Modelling how face masks and symptoms-based quarantine synergistically and cost-effectively reduce SARS-CoV-2 transmission in Bangladesh

Ferguson, E. A. et al. (2022) Modelling how face masks and symptoms-based quarantine synergistically and cost-effectively reduce SARS-CoV-2 transmission in Bangladesh. Epidemics, 40, 100592. (doi: 10.1016/j.epidem.2022.100592) (PMID:35738153) (PMCID:PMC9192122)

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Background: Non-pharmaceutical interventions (NPIs) used to limit SARS-CoV-2 transmission vary in their feasibility, appropriateness and effectiveness in different contexts. In Bangladesh a national lockdown implemented in March 2020 exacerbated poverty and was untenable long-term. A resurgence in 2021 warranted renewed NPIs. We sought to identify NPIs that were feasible in this context and explore potential synergies between interventions. Methods: We developed an SEIR model for Dhaka District, parameterised from literature values and calibrated to data from Bangladesh. We discussed scenarios and parameterisations with policymakers with the aid of an interactive app. These discussions guided modelling of lockdown and two post-lockdown measures considered feasible to deliver; symptoms-based household quarantining and compulsory mask-wearing. We compared NPI scenarios on deaths, hospitalisations relative to capacity, working days lost, and cost-effectiveness. Results: Lockdowns alone were predicted to delay the first epidemic peak but could not prevent overwhelming of the health service and were costly in lost working days. Impacts of post-lockdown interventions depended heavily on compliance. Assuming 80% compliance, symptoms-based household quarantining alone could not prevent hospitalisations exceeding capacity, whilst mask-wearing prevented overwhelming health services and was cost-effective given masks of high filtration efficiency. Combining masks with quarantine increased their impact. Recalibration to surging cases in 2021 suggested potential for a further wave in 2021, dependent on uncertainties in case reporting and immunity. Conclusions: Masks and symptoms-based household quarantining synergistically prevent transmission, and are cost-effective in Bangladesh. Our interactive app was valuable in supporting decision-making, with mask-wearing being mandated early, and community teams being deployed to support quarantining across Dhaka. These measures likely contributed to averting the worst public health impacts, but delivering an effective response with consistent compliance across the population has been challenging. In the event of a further resurgence, concurrent messaging to increase compliance with both mask-wearing and quarantine is recommended.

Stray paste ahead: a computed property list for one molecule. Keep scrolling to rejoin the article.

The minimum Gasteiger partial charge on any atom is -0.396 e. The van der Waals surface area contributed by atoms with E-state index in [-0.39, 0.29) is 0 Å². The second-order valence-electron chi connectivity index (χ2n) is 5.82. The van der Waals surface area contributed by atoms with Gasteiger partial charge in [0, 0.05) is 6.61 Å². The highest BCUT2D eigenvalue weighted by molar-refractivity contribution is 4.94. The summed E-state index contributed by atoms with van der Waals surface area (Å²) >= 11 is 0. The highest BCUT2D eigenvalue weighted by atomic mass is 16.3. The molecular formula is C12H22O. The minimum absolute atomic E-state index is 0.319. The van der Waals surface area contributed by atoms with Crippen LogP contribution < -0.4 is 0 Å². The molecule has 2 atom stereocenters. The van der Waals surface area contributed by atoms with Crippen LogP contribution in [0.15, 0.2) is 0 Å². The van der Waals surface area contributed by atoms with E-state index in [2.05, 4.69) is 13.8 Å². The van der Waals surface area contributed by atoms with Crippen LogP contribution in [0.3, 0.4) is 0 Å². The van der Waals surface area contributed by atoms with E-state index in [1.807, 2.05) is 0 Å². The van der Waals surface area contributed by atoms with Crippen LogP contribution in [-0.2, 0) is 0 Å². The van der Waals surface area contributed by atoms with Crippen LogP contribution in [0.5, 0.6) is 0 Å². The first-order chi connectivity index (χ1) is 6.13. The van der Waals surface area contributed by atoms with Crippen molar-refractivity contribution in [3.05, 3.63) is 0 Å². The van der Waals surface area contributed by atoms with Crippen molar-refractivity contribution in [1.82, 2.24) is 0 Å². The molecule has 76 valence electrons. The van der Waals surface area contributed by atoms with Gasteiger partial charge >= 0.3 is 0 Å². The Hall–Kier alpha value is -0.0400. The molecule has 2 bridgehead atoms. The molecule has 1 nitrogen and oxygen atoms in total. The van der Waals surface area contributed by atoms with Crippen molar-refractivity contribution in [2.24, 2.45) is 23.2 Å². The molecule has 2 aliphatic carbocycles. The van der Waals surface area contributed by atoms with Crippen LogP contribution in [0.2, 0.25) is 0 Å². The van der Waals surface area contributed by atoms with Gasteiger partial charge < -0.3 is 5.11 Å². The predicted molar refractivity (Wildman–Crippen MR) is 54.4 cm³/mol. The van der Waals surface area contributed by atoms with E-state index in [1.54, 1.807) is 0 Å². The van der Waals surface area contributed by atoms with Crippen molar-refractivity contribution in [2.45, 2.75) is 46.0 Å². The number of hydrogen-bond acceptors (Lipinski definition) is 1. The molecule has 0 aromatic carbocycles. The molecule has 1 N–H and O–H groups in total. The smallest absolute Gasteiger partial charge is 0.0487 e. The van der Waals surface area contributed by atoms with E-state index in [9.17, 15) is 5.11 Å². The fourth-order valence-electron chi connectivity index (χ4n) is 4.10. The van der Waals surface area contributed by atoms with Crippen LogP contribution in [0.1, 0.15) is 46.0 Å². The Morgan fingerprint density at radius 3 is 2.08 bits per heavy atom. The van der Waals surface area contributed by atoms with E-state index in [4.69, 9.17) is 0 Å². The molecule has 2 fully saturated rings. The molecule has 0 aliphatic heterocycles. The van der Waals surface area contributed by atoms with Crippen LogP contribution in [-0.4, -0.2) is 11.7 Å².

Item Type:Articles
Additional Information:Funding: The Bill and Melinda Gates Foundation funded work by FAO and UoG (INV-022851), and UoG reports funding from Wellcome (207569/Z/17/Z).
Glasgow Author(s) Enlighten ID:Hampson, Professor Katie and Steenson, Miss Rachel and Ferguson, Dr Elaine
Authors: Ferguson, E. A., Brum, E., Chowdhury, A., Chowdhury, S., Kundegorski, M., Mahmud, A. S., Purno, N., Sania, A., Steenson, R., Tasneem, M., and Hampson, K.
College/School:College of Medical Veterinary and Life Sciences > School of Biodiversity, One Health & Veterinary Medicine
Journal Name:Epidemics
ISSN (Online):1878-0067
Published Online:13 June 2022
Copyright Holders:Copyright © 2022 The Author(s)
First Published:First published in Epidemics 40: 100592
Publisher Policy:Reproduced under a Creative Commons License

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Project CodeAward NoProject NamePrincipal InvestigatorFunder's NameFunder RefLead Dept
301620The Science of Rabies EliminationKatie HampsonWellcome Trust (WELLCOTR)207569/Z/17/ZInstitute of Biodiversity, Animal Health and Comparative Medicine